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WWYD re students and relationships outsid of school?

(12 Posts)
Youarentkiddingme Sat 13-Feb-16 10:15:29

So, yiur role is pastoral care based, heavily involved in SEN and also provide the emotional literacy (ELSA).

A year 7 boy with HFA tells you about his 'girlfriend' who is another year 7 and you've seen them talking together occasionally outside of class.

Do you.....

A) monitor situation and try and engage what the relationship actually is.

B) talk to parents about it because due to ASD the students understanding of social and emotional relationships is delayed and your role is to support them to develop peer relationships within school


C) suggest to the boy that he texts the girl and invites her round to his and cooks for her. Then tell parent when you've seen them that this is what you've suggested?

hedgehogsdontbite Sat 13-Feb-16 10:19:07


D) keep out of it unless there is an obvious problem.

I'd go with D.

noblegiraffe Sat 13-Feb-16 10:20:20

Inviting a girl round and cooking for her is way too intense for a Y7 relationship. Talking outside of lessons usually covers it.

If you have regular contact with the parents then maybe mention it, in a positive way, but I don't think you need to do anything unless you thought it was completely inappropriate, like his girlfriend is actually bullying him.

Youarentkiddingme Sat 13-Feb-16 10:36:52

I'm this lads parent.

I was too shock when she said it to comment but afterwards thought she'd stepped right into my role as parent and completely overstepped the mark.

I now have a DS with ASD who takes everything literally very confused because I'm telling him he's not doing something another adult suggested he did and having to have discussions re relationships when he doesn't yet even understand friendship at an age appropriate level.

GloriaHotcakes Sat 13-Feb-16 10:47:51

Message withdrawn at poster's request.

JellyTotCat Sat 13-Feb-16 10:50:40

Assuming they suggested C, then yes i think it's a bit of an odd suggestion.

TooMuchOfEverything Sat 13-Feb-16 10:54:00

C) is bizarre! Are you certain they weren't trying to suggest 'this is the sort of thing girl and boy friends do' but without switching on their brain to consider this is a Y7 student, assuming they deal with all ages in the school, and might have forgotten how young this is?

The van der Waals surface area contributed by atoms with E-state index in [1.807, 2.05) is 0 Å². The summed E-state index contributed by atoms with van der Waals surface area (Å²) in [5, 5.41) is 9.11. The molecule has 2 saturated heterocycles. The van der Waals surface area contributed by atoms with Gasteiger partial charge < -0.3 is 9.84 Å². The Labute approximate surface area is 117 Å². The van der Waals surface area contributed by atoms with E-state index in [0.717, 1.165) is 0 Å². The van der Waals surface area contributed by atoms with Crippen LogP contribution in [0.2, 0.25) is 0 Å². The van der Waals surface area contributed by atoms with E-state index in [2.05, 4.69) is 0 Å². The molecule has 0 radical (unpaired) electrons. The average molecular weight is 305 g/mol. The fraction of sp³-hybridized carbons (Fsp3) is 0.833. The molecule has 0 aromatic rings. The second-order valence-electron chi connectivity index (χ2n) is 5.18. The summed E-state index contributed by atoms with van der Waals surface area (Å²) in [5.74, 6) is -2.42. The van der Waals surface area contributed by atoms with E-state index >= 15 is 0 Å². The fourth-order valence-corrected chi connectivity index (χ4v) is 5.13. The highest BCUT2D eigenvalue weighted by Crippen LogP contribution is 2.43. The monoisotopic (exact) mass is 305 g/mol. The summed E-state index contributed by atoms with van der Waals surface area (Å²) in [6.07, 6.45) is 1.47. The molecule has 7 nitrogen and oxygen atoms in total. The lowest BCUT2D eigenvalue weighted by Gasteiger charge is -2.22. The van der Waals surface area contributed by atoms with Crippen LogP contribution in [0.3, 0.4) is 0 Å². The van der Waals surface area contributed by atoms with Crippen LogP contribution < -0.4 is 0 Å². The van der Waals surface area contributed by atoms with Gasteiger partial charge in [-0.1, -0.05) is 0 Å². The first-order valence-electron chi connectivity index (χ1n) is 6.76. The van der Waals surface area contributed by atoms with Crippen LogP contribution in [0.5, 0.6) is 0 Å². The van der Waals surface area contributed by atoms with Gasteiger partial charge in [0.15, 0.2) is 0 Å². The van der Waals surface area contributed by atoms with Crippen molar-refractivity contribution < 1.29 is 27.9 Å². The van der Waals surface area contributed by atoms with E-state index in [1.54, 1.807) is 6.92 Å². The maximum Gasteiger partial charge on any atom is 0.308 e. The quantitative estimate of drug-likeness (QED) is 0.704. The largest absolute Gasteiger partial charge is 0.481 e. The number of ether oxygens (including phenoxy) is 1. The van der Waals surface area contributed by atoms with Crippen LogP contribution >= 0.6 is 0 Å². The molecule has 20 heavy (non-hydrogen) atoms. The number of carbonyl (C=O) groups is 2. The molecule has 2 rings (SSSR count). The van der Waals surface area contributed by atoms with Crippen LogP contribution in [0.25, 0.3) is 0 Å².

TooMuchOfEverything Sat 13-Feb-16 10:55:11

... And that they were trying to give example of an 'acceptable activity' in a safe supervised place rather than going off down the park unsupervised sort of thing?

Youarentkiddingme Sat 13-Feb-16 10:59:26

Ive no idea what she was trying to achieve.

She just said DS was talking about his GF and she suggested this.

She is his 1:1 provider of emotional literacy. She's meant to be working on managing his feelings and strategies to stop him having meltdowns - eg communication. Some of the work will involve discussing appropriate ways to be friends. But friends - eg outside of just happening to be in same place.

I didn't think her remit was to be discussing any type of friendship outside school or actually giving any specific advice on how to treat a GF or arrange a 'date' as such.

That's way too intense for any 11yo let alone one who can't even have a successful conversation about day to day stuff yet.

Shannaratiger Sat 13-Feb-16 11:09:57

We have a similar situation I.e.year 7 DD with ASD and her BBF who's a boy in her class. We all just refer to him as her best, best friend. We've been to their house a couple of times, our DS yr4 gets on really well with his twin brother so they all have a great, completely over excited time. It's really the first good friend that they've both had. DD is slightly struggling with the increased emotional feelings but we have lots of talking about emotions etc. and do not make reference to adult concepts of relationship as they are no way emotionally ready.
Sorry this waffled abit, dyspraxia trait of not being concise! smile

Youarentkiddingme Sat 13-Feb-16 20:34:13

shanna your post made perfect sense to me. Great too because it helped me make a decision.

I have always talked to DS about texting friends, how to approach meeting up out of school etc. He kept motioning this meal etc.
So I explained what 11yo did when they met up and talked about what him and neighbour boy do - play Xbox etc.

With my support he text the girl and asked if she wanted to come round next week on X afternoon. I've also asked if I can speak to her mum first.

I've always believed DS would follow and persue friendships beyond school when he felt confident and ready - it'll be interesting to se how this pans out!

Shannaratiger Sun 14-Feb-16 07:33:16

Sounds great, hope you all have a nice time. Maybe message the school about how you would like their friendship discussed.

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